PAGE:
Monday, November 27, 2006

Ruby mocking - Using flexstub

Ruby proves to be as sweet as most people have claimed it to be.

Pick testing and and you hit flexmock and flexstub.

So how do you use them? Here goes:

You have

class CA{
def method_1
if condition method_2
else method_3

def method_2

def method_3


If you want to test method_1's conditonal logic, with method_2 and method_3 stubbed out, here is how you do it with flexstub:

require 'flexmock'

class MyTest< Test::Unit::TestCase
include FlexMock::TestCase
def test_method_1
ca =
# do something to make the condition be true
# stub some methods of the instance
stub = flexstub(ca)
# Note: method_1 is invoked on ca.
# stub.method_1 will fail!

So when would you use flexmock?
If you wish to mock all the methods being called on an object, you may use a flexmock.
A flexmock is an object which will just receive the methods you set expectations for, using should_receive.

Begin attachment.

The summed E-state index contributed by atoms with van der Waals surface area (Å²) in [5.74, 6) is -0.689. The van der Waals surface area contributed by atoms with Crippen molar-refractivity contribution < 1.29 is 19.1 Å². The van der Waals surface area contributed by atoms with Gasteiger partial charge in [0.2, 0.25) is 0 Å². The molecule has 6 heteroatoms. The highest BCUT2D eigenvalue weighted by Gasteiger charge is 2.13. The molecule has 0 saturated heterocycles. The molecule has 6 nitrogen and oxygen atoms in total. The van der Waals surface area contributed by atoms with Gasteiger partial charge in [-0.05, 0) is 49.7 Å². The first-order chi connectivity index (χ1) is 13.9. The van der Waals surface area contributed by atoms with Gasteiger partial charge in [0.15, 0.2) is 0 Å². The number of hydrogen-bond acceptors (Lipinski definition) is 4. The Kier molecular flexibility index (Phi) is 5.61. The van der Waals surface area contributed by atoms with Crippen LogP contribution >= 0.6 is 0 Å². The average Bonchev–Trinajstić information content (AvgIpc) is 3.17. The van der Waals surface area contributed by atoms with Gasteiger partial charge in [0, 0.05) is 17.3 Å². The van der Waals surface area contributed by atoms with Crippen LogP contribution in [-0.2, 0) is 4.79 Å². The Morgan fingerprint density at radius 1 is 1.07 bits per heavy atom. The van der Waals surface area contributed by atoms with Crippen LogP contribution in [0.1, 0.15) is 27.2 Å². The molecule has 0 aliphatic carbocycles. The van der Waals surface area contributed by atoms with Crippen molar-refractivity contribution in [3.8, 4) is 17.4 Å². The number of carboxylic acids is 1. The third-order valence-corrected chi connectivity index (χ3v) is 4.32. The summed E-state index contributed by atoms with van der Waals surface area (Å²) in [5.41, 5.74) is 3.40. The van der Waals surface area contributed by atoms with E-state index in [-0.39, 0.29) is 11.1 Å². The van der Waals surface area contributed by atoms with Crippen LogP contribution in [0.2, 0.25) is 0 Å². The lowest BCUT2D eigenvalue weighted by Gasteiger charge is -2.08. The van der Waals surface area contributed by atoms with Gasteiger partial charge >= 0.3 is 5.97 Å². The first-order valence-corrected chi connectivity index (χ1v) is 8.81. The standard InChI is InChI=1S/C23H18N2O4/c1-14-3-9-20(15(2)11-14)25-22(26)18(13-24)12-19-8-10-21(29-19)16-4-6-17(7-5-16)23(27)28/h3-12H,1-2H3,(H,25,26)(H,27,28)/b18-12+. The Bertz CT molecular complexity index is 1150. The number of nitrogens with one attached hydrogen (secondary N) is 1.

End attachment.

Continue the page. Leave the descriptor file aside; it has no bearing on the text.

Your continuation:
If you wish to mock only one of the methods of an object but the other methods need to be invoked with the real functionality,
use flexstub to mock only that particular method.

As you see, method_1 is invoked properly, but method_2 and method_3 are stubbed out.

One remarkable thing about this is mocking out an object's new method.


Anywhere is called inside any class during your test, it will return a mock_customer.
This is quite powerful, because we no longer need to use dependancy injection for just test purposes.

So much for security!

If you are booking online on Spicejet, beware.
The lovely site which says verisign secured etc. actually sends all your credit card information as a query string!
So much for SSL!

I had written to them around 2 months back and it still remains the same!